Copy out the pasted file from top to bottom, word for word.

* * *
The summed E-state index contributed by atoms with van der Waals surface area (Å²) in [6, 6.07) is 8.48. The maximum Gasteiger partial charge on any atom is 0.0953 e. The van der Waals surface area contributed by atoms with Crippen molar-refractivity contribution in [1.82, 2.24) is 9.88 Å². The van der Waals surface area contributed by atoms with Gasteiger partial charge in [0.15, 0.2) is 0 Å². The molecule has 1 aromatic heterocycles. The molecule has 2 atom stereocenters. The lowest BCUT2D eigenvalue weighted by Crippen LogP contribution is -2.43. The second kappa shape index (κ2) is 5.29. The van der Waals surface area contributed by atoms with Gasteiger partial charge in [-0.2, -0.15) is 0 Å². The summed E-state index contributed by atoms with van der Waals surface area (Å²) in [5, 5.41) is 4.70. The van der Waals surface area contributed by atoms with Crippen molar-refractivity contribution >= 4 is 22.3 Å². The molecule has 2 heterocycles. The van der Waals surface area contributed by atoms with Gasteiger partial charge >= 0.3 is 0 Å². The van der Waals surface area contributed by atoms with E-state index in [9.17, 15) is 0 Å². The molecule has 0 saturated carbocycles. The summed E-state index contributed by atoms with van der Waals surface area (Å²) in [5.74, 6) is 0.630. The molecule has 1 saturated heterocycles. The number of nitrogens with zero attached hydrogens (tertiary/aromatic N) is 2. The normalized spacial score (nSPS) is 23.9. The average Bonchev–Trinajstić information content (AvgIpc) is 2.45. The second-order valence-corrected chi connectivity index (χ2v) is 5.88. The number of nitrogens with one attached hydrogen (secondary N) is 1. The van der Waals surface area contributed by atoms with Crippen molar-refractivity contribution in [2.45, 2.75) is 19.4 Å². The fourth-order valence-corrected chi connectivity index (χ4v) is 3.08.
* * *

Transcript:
The summed E-state index contributed by atoms with van der Waals surface area (Å²) in [6, 6.07) is 8.48. The maximum Gasteiger partial charge on any atom is 0.0953 e. The van der Waals surface area contributed by atoms with Crippen molar-refractivity contribution in [1.82, 2.24) is 9.88 Å². The van der Waals surface area contributed by atoms with Gasteiger partial charge in [0.15, 0.2) is 0 Å². The molecule has 1 aromatic heterocycles. The molecule has 2 atom stereocenters. The lowest BCUT2D eigenvalue weighted by Crippen LogP contribution is -2.43. The second kappa shape index (κ2) is 5.29. The van der Waals surface area contributed by atoms with Gasteiger partial charge in [-0.2, -0.15) is 0 Å². The summed E-state index contributed by atoms with van der Waals surface area (Å²) in [5, 5.41) is 4.70. The van der Waals surface area contributed by atoms with Crippen molar-refractivity contribution >= 4 is 22.3 Å². The molecule has 2 heterocycles. The van der Waals surface area contributed by atoms with Gasteiger partial charge >= 0.3 is 0 Å². The van der Waals surface area contributed by atoms with E-state index in [9.17, 15) is 0 Å². The molecule has 0 saturated carbocycles. The summed E-state index contributed by atoms with van der Waals surface area (Å²) in [5.74, 6) is 0.630. The molecule has 1 saturated heterocycles. The number of nitrogens with zero attached hydrogens (tertiary/aromatic N) is 2. The normalized spacial score (nSPS) is 23.9. The average Bonchev–Trinajstić information content (AvgIpc) is 2.45. The second-order valence-corrected chi connectivity index (χ2v) is 5.88. The number of nitrogens with one attached hydrogen (secondary N) is 1. The van der Waals surface area contributed by atoms with Crippen molar-refractivity contribution in [2.45, 2.75) is 19.4 Å². The fourth-order valence-corrected chi connectivity index (χ4v) is 3.08.